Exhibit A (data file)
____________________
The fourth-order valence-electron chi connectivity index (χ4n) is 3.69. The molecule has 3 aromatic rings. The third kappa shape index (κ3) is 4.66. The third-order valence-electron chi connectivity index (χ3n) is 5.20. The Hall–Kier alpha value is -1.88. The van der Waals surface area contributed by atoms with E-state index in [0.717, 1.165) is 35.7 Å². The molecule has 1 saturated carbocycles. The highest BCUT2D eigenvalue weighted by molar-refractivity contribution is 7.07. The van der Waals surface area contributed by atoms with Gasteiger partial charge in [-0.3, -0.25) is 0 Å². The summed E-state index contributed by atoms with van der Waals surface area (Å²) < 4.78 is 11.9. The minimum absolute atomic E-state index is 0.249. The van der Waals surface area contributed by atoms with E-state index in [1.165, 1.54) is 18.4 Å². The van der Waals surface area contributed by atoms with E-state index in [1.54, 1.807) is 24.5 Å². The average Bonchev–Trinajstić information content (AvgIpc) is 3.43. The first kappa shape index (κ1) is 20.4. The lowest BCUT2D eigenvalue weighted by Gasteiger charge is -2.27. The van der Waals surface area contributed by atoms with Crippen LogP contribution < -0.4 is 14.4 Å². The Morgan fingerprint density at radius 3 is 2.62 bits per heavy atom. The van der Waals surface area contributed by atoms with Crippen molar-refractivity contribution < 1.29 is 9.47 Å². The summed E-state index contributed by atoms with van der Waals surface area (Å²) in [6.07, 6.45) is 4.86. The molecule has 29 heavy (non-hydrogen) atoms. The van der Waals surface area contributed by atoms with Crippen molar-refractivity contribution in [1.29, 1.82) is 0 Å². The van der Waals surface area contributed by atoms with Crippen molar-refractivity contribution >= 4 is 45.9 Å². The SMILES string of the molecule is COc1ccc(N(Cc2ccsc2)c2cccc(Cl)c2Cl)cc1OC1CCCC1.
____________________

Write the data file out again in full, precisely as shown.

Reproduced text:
The fourth-order valence-electron chi connectivity index (χ4n) is 3.69. The molecule has 3 aromatic rings. The third kappa shape index (κ3) is 4.66. The third-order valence-electron chi connectivity index (χ3n) is 5.20. The Hall–Kier alpha value is -1.88. The van der Waals surface area contributed by atoms with E-state index in [0.717, 1.165) is 35.7 Å². The molecule has 1 saturated carbocycles. The highest BCUT2D eigenvalue weighted by molar-refractivity contribution is 7.07. The van der Waals surface area contributed by atoms with Gasteiger partial charge in [-0.3, -0.25) is 0 Å². The summed E-state index contributed by atoms with van der Waals surface area (Å²) < 4.78 is 11.9. The minimum absolute atomic E-state index is 0.249. The van der Waals surface area contributed by atoms with E-state index in [1.165, 1.54) is 18.4 Å². The van der Waals surface area contributed by atoms with E-state index in [1.54, 1.807) is 24.5 Å². The average Bonchev–Trinajstić information content (AvgIpc) is 3.43. The first kappa shape index (κ1) is 20.4. The lowest BCUT2D eigenvalue weighted by Gasteiger charge is -2.27. The van der Waals surface area contributed by atoms with Crippen LogP contribution < -0.4 is 14.4 Å². The Morgan fingerprint density at radius 3 is 2.62 bits per heavy atom. The van der Waals surface area contributed by atoms with Crippen molar-refractivity contribution < 1.29 is 9.47 Å². The summed E-state index contributed by atoms with van der Waals surface area (Å²) in [6.07, 6.45) is 4.86. The molecule has 29 heavy (non-hydrogen) atoms. The van der Waals surface area contributed by atoms with Crippen molar-refractivity contribution in [1.29, 1.82) is 0 Å². The van der Waals surface area contributed by atoms with Crippen molar-refractivity contribution >= 4 is 45.9 Å². The SMILES string of the molecule is COc1ccc(N(Cc2ccsc2)c2cccc(Cl)c2Cl)cc1OC1CCCC1.